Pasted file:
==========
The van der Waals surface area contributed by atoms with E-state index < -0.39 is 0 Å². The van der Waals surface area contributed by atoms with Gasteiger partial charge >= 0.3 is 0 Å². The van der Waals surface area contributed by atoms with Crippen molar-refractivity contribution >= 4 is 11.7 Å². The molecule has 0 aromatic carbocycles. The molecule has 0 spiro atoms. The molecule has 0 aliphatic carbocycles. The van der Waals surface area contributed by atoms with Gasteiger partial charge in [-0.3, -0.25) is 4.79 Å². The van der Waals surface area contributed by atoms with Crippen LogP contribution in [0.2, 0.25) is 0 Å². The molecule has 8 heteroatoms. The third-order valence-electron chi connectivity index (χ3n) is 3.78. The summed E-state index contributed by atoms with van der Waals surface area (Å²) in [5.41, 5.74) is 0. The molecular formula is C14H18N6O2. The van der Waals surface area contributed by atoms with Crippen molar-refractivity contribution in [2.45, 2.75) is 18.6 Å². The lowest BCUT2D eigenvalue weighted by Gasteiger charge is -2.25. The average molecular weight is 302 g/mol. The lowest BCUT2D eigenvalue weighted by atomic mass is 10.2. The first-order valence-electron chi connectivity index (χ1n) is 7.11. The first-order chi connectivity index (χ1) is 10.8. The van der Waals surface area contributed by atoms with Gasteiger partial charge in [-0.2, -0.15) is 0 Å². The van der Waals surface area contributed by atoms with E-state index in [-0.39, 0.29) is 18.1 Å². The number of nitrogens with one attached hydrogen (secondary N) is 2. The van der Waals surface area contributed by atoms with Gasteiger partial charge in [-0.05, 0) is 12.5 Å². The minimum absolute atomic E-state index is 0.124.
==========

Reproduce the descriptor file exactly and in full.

The van der Waals surface area contributed by atoms with E-state index < -0.39 is 0 Å². The van der Waals surface area contributed by atoms with Gasteiger partial charge >= 0.3 is 0 Å². The van der Waals surface area contributed by atoms with Crippen molar-refractivity contribution >= 4 is 11.7 Å². The molecule has 0 aromatic carbocycles. The molecule has 0 spiro atoms. The molecule has 0 aliphatic carbocycles. The van der Waals surface area contributed by atoms with Gasteiger partial charge in [-0.3, -0.25) is 4.79 Å². The van der Waals surface area contributed by atoms with Crippen LogP contribution in [0.2, 0.25) is 0 Å². The molecule has 8 heteroatoms. The third-order valence-electron chi connectivity index (χ3n) is 3.78. The summed E-state index contributed by atoms with van der Waals surface area (Å²) in [5.41, 5.74) is 0. The molecular formula is C14H18N6O2. The van der Waals surface area contributed by atoms with Crippen molar-refractivity contribution in [2.45, 2.75) is 18.6 Å². The lowest BCUT2D eigenvalue weighted by Gasteiger charge is -2.25. The average molecular weight is 302 g/mol. The lowest BCUT2D eigenvalue weighted by atomic mass is 10.2. The first-order valence-electron chi connectivity index (χ1n) is 7.11. The first-order chi connectivity index (χ1) is 10.8. The van der Waals surface area contributed by atoms with Gasteiger partial charge in [-0.2, -0.15) is 0 Å². The van der Waals surface area contributed by atoms with E-state index in [-0.39, 0.29) is 18.1 Å². The number of nitrogens with one attached hydrogen (secondary N) is 2. The van der Waals surface area contributed by atoms with Gasteiger partial charge in [-0.05, 0) is 12.5 Å². The minimum absolute atomic E-state index is 0.124.